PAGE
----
Birds eat a wide range of foods. They seem to have undiscriminating tastes—but do they really like all the foods we offer? Understanding their preferences can help every birder offer their backyard birds only the best, most nutritious menu.
Birds Aren’t Foodies
Before picking out which foods birds may love or hate, it’s important to recognize that birds aren’t foodies. They don’t have the same emotional attachment to foods that humans do. There are no classic, grandmother-approved recipes birds will flock to. Nor do birds have feast days, diet plans, or holiday favorites.
Birds are opportunistic foragers and will sample a wide range of foods to try and meet their nutritional needs. Those needs may change at different stages of a bird’s life, different seasons of the year, or when different foods are more abundant than others. Ultimately, the foods birds love most are those that meet their needs, and the foods they hate are any items that aren’t as healthy or easily available.
5 Worst Foods for Birds
Different birds have different feeding styles and preferences, but some foods are overall poor choices for most birds. These worst foods—the ones birds will hate—include:
Birdseed doesn’t last indefinitely. Seed that is moldy, clumped, or infested with insects is less healthy and less suitable for birds. Spoiled seed may be tossed out of a feeder or ignored completely, though some hungry or desperate birds will still sample it. This can be dangerous, as birds can contract fungal or viral infections from spoiled or contaminated seed. Any seed that is sticky, sprouting, or otherwise spoiled should be discarded rather than made available to birds.
See also: 10 Best Foods for Bird Feeding
Just like spoiled seed, fermented nectar can be dangerous for hummingbirds, orioles, and other birds that would otherwise love this sweet treat. Fermented nectar, however, has a different sugar composition and may be contaminated with dangerous molds or other fungus. Look carefully at nectar for a milky or cloudy consistency, black flecks, or insects that can indicate it has gone bad, and discard it immediately.
See also: How to Clean Your Bird Feeders
Pesticide Contaminated Food
Birds cannot necessarily detect pesticides or other chemicals that may contaminate their food, whether it is flowers, fruit, nuts, or birdseed. Toxic sprays, including insecticides, fertilizers, antitranspirants, and other chemicals can all be dangerous to birds. They should be kept far away from feeders or natural foods birds will eat. Furthermore, using chemicals to eliminate insects or weeds may also be eliminating foods birds will eat, such as the bugs themselves or seeds.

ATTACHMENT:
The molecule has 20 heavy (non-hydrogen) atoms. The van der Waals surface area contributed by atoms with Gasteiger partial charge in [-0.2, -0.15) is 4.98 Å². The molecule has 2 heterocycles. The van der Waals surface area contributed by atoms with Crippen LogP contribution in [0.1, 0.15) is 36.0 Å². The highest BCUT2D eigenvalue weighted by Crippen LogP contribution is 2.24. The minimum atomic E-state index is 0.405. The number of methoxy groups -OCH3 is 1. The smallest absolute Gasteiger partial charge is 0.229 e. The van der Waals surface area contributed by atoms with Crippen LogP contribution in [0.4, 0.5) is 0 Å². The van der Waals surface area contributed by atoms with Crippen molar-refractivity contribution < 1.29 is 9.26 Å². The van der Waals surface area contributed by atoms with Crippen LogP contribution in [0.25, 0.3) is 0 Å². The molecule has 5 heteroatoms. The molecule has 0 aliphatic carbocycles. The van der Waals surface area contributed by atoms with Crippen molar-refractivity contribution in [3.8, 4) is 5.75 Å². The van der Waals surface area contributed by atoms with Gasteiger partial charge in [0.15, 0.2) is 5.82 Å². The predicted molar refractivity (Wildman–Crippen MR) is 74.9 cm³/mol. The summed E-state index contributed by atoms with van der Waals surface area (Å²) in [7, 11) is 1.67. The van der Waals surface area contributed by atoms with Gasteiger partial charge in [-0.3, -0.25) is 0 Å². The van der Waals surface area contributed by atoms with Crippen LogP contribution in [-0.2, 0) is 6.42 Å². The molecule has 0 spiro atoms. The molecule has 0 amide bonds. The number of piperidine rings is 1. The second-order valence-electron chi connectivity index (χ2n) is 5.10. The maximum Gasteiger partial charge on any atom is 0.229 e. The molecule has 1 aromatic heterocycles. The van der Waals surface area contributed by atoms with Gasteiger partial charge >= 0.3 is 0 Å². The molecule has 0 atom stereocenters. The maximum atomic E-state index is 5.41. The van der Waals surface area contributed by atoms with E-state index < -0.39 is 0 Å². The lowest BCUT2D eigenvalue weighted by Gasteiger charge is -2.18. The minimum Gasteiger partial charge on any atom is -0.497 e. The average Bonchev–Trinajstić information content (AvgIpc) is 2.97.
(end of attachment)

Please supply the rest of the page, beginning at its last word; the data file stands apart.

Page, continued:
See also: Lawn Care With Birds in Mind
Buying less expensive seed may seem like an economical way to feed birds. But, the cheap filler seeds in economy mixes, such as wheat, cracked corn, milo, and oats, are not birds’ favorite foods. These grains have less overall nutrition and only appeal to a limited number of bird species. They may even be tossed out of a feeder or left to spoil and rot. These seeds can attract flocks of more aggressive birds like starlings and grackles. While they can fill birds’ bellies, they don’t provide the best nutrition for the healthiest birds.
See also: Is it Okay to Hand Feed Birds?
It can be tempting to offer birds bread, chips, cookies, seasoned nuts, and other human food scraps. But these items have very little nutritional value for birds and can even be dangerous. While very rare treats of healthier human foods won’t be excessively harmful to birds (just like the occasional candy bar or fast food meal won’t completely destroy a typical human diet), these items are best left out of birds’ daily menus.
Why Do Birds Still Eat Bad Food?
Of course, every birder has undoubtedly witnessed birds eating one or more of these “hated” foods. So why do they still eat these things that are so bad for them?
Birds have less refined senses of taste and smell than we do. They won’t be immediately aware that some food may be spoiled. Toxic chemicals are often undetectable once they’ve contaminated bird foods, and birds aren’t choosing to eat the chemicals—only the foods the chemicals are on. Because birds are opportunistic and resourceful, the idea of a fast, easy meal—even if it is cheaper, less nutritious seed or quick scraps—can tempt them more than foods that take more foraging energy and work to find and consume.
Ultimately, offering better, more nutritious food is the best way to foster a stronger, healthier flock. Being aware of what foods we offer and avoiding potentially dangerous food options is the best way to give birds the healthiest possible diet. It will even attract more birds and a wider variety of species to our backyard buffets.